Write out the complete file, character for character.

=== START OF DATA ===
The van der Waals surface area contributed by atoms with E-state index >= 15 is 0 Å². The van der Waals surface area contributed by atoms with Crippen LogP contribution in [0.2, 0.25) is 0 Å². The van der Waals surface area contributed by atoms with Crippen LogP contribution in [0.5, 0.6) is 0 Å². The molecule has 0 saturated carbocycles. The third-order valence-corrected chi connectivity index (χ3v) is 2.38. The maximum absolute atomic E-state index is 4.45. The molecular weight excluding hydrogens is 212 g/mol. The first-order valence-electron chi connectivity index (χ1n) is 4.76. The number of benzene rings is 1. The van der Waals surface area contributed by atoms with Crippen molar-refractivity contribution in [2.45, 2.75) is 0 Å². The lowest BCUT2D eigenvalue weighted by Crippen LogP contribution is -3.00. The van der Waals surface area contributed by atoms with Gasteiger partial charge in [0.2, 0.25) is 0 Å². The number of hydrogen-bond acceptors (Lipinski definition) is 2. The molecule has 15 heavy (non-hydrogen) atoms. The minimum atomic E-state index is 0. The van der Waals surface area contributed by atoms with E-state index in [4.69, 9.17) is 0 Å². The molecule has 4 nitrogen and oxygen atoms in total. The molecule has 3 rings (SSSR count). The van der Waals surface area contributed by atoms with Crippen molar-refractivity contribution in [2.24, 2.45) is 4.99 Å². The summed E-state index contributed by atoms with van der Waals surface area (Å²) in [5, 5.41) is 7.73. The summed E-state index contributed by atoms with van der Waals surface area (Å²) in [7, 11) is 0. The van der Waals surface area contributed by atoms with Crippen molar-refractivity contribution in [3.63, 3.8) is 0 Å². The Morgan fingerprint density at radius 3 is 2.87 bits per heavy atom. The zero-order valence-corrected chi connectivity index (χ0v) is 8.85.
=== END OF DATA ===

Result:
The van der Waals surface area contributed by atoms with E-state index >= 15 is 0 Å². The van der Waals surface area contributed by atoms with Crippen LogP contribution in [0.2, 0.25) is 0 Å². The van der Waals surface area contributed by atoms with Crippen LogP contribution in [0.5, 0.6) is 0 Å². The molecule has 0 saturated carbocycles. The third-order valence-corrected chi connectivity index (χ3v) is 2.38. The maximum absolute atomic E-state index is 4.45. The molecular weight excluding hydrogens is 212 g/mol. The first-order valence-electron chi connectivity index (χ1n) is 4.76. The number of benzene rings is 1. The van der Waals surface area contributed by atoms with Crippen molar-refractivity contribution in [2.45, 2.75) is 0 Å². The lowest BCUT2D eigenvalue weighted by Crippen LogP contribution is -3.00. The van der Waals surface area contributed by atoms with Gasteiger partial charge in [0.2, 0.25) is 0 Å². The number of hydrogen-bond acceptors (Lipinski definition) is 2. The molecule has 15 heavy (non-hydrogen) atoms. The minimum atomic E-state index is 0. The van der Waals surface area contributed by atoms with E-state index in [4.69, 9.17) is 0 Å². The molecule has 4 nitrogen and oxygen atoms in total. The molecule has 3 rings (SSSR count). The van der Waals surface area contributed by atoms with Crippen molar-refractivity contribution in [2.24, 2.45) is 4.99 Å². The summed E-state index contributed by atoms with van der Waals surface area (Å²) in [5, 5.41) is 7.73. The summed E-state index contributed by atoms with van der Waals surface area (Å²) in [7, 11) is 0. The van der Waals surface area contributed by atoms with Crippen molar-refractivity contribution in [3.63, 3.8) is 0 Å². The Morgan fingerprint density at radius 3 is 2.87 bits per heavy atom. The zero-order valence-corrected chi connectivity index (χ0v) is 8.85.